Answer 1:  Attorney’s threat to refer the employment-related conduct of Plaintiff for criminal prosecution would constitute conduct prejudicial to the administration of justice in violation of Rule 4-8.4(d) unless Attorney has actual intent to refer the matter for prosecution if the matter is not dismissed or settled (see Rule 4-4.1); the conduct underlying the alleged criminal offense is related to the civil action and the use of the threat does not constitute a crime (see Rule 4-8.4(b)); Attorney has a non-frivolous, good faith belief based in law and fact that the employment-related conduct of Plaintiff was unlawful (see Rule 4-3.1); and Attorney’s use of the threat would not lack a substantial purpose other than to embarrass, delay, or burden the Plaintiff or another person (see Rule 4-4.4(a)). See also Informal Opinions 990042 and 20010149.  Because some jurisdictions consider the use of a threat to file criminal charges to gain leverage in civil litigation to be a violation of the Rules of Professional Conduct regardless of the circumstances, Attorney should use caution if the conduct could be judged by the rules of professional conduct of another jurisdiction.  See Rule 4-8.5.

Question 2: In the course of settlement negotiations, may Attorney inform Plaintiff’s counsel that a lawyer’s unlawful destruction of documents with potential evidentiary value is unethical, and unless Plaintiff dismisses the lawsuit or reaches a settlement as proposed by Employer, Employer or Attorney will file a disciplinary complaint or report against Plaintiff’s counsel?

Answer 2: If Attorney has a duty under Rule 4-8.3 to report the conduct of Plaintiff’s counsel to the Office of Chief Disciplinary Counsel, any offer by Attorney to forego the complaint or report would violate Rule 4-8.4(a) as an attempt by Attorney to violate the Rules of Professional Conduct or to do so through the acts of another.  Attorney’s threat may violate Rule 4-3.1 if Attorney lacks a well-founded basis for believing Plaintiff’s counsel violated the Rules of Professional Conduct.  Attorney’s threat is likely to violate Rule 4-4.4, Respect for Rights of Third Persons, and/or Rule 4-8.4(d), which prohibits conduct prejudicial to the administration of justice, if threatening to file a disciplinary report or complaint in order to extract settlement concessions is likely to be a factor Plaintiff or Plaintiff’s counsel will have to consider in the representation.  Finally, a threat which itself constitutes criminal conduct would violate Rule 4-8.4(b), which prohibits criminal acts that reflect adversely on a lawyer’s honesty, trustworthiness, or fitness as a lawyer in other respects.  Attorney should also be mindful of the Scope paragraph of Rule 4 at [20], which explains that the Rules are to provide guidance for lawyers and a structure for regulating conduct through discipline, but “the purpose of the Rules can be subverted when they are invoked by opposing parties as procedural weapons.”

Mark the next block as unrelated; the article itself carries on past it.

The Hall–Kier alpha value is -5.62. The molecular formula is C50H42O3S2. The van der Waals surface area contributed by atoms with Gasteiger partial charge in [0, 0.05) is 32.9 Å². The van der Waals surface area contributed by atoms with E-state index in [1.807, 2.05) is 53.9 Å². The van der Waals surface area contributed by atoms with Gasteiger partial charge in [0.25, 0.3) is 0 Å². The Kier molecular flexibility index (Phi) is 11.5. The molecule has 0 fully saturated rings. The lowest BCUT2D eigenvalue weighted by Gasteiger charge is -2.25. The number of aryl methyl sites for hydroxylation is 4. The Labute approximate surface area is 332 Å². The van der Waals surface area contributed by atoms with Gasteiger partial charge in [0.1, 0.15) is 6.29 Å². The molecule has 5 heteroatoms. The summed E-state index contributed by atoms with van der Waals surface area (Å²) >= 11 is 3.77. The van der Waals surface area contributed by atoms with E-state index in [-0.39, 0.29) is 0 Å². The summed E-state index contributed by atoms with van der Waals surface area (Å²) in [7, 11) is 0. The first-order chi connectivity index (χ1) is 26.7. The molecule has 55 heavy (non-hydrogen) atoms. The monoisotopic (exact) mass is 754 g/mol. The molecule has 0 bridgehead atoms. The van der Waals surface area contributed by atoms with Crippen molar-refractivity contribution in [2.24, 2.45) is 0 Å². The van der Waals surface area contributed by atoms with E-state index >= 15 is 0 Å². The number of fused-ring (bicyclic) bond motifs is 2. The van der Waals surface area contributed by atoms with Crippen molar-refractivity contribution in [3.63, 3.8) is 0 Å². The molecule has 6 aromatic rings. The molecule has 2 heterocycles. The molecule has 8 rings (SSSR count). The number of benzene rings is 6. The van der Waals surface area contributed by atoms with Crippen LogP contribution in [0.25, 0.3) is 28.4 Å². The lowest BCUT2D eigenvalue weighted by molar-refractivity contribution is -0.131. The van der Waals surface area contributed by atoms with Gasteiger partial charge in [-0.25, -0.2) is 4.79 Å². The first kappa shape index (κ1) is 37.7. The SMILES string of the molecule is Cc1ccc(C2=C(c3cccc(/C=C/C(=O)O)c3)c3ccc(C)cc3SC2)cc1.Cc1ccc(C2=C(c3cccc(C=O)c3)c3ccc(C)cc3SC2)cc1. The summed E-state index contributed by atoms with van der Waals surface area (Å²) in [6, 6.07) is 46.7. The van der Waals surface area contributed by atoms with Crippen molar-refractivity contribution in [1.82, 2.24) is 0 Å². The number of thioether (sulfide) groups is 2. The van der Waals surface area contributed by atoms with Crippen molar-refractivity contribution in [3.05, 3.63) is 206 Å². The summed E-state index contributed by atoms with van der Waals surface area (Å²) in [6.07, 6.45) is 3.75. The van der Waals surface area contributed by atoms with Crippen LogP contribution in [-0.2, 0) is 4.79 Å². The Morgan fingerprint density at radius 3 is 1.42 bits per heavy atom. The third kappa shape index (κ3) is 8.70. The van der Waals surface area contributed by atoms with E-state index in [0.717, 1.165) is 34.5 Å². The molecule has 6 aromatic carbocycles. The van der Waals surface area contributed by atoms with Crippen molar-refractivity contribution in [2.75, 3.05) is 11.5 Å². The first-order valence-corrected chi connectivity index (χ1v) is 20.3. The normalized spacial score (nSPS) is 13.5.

2019-03
Rules 4-1.4; 4-1.15; 4-1.16; 4-1.22; 4-8.4

Question:  An attorney is leaving a law firm.  The departing attorney has been the lead attorney or assisted another attorney at the firm in a number of client matters.  What should the firm’s remaining attorneys do with the files for those clients?

Answer: The file for each client matter belongs to the client, except for those items in the file for which the firm has borne uncompensated out-of-pocket expenses, such as, but not limited to, transcripts. Formal Opinion 115, as amended. Even if the attorney or firm has not been paid for services rendered, a firm or lawyer must comply with a client’s direction to transmit the file to the departing attorney or new counsel. A client who is notified of the departure of that client’s attorney should be informed that the client file will continue to be housed at the firm until and unless the client communicates his or her wishes as to the disposition of the file. The client file should not be removed or copied by the departing attorney unless the client so directs.

2019-04
Rules 4-1.15; 4-1.5

Question: What steps can be taken by a firm and departing attorney having a dispute over compensation, professionalism, or other issues surrounding a lawyer’s departure from a firm?